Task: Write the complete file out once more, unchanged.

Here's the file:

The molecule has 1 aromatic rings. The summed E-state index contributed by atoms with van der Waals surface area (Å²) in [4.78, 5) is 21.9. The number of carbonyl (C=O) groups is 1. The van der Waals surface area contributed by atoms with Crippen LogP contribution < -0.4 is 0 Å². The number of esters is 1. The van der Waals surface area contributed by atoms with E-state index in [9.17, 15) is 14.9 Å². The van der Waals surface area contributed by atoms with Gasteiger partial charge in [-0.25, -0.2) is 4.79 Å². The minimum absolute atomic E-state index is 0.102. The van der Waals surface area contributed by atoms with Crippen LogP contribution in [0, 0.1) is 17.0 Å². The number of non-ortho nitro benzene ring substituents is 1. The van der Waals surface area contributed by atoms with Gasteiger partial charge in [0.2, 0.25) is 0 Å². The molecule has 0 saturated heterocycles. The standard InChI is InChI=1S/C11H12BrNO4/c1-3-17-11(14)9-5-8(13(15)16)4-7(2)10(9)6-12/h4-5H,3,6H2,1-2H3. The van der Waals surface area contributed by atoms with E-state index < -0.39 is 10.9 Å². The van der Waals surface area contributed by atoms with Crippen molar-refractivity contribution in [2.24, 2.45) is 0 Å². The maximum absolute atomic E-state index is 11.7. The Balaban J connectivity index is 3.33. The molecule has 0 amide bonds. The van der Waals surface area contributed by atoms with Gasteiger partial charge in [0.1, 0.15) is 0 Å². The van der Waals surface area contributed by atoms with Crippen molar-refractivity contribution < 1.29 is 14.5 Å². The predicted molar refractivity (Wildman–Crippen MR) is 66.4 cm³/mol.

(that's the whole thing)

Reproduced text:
The molecule has 1 aromatic rings. The summed E-state index contributed by atoms with van der Waals surface area (Å²) in [4.78, 5) is 21.9. The number of carbonyl (C=O) groups is 1. The van der Waals surface area contributed by atoms with Crippen LogP contribution < -0.4 is 0 Å². The number of esters is 1. The van der Waals surface area contributed by atoms with E-state index in [9.17, 15) is 14.9 Å². The van der Waals surface area contributed by atoms with Gasteiger partial charge in [-0.25, -0.2) is 4.79 Å². The minimum absolute atomic E-state index is 0.102. The van der Waals surface area contributed by atoms with Crippen LogP contribution in [0, 0.1) is 17.0 Å². The number of non-ortho nitro benzene ring substituents is 1. The van der Waals surface area contributed by atoms with Gasteiger partial charge in [0.2, 0.25) is 0 Å². The molecule has 0 saturated heterocycles. The standard InChI is InChI=1S/C11H12BrNO4/c1-3-17-11(14)9-5-8(13(15)16)4-7(2)10(9)6-12/h4-5H,3,6H2,1-2H3. The van der Waals surface area contributed by atoms with E-state index < -0.39 is 10.9 Å². The van der Waals surface area contributed by atoms with Crippen molar-refractivity contribution in [2.24, 2.45) is 0 Å². The maximum absolute atomic E-state index is 11.7. The Balaban J connectivity index is 3.33. The molecule has 0 amide bonds. The van der Waals surface area contributed by atoms with Gasteiger partial charge in [0.1, 0.15) is 0 Å². The van der Waals surface area contributed by atoms with Crippen molar-refractivity contribution < 1.29 is 14.5 Å². The predicted molar refractivity (Wildman–Crippen MR) is 66.4 cm³/mol.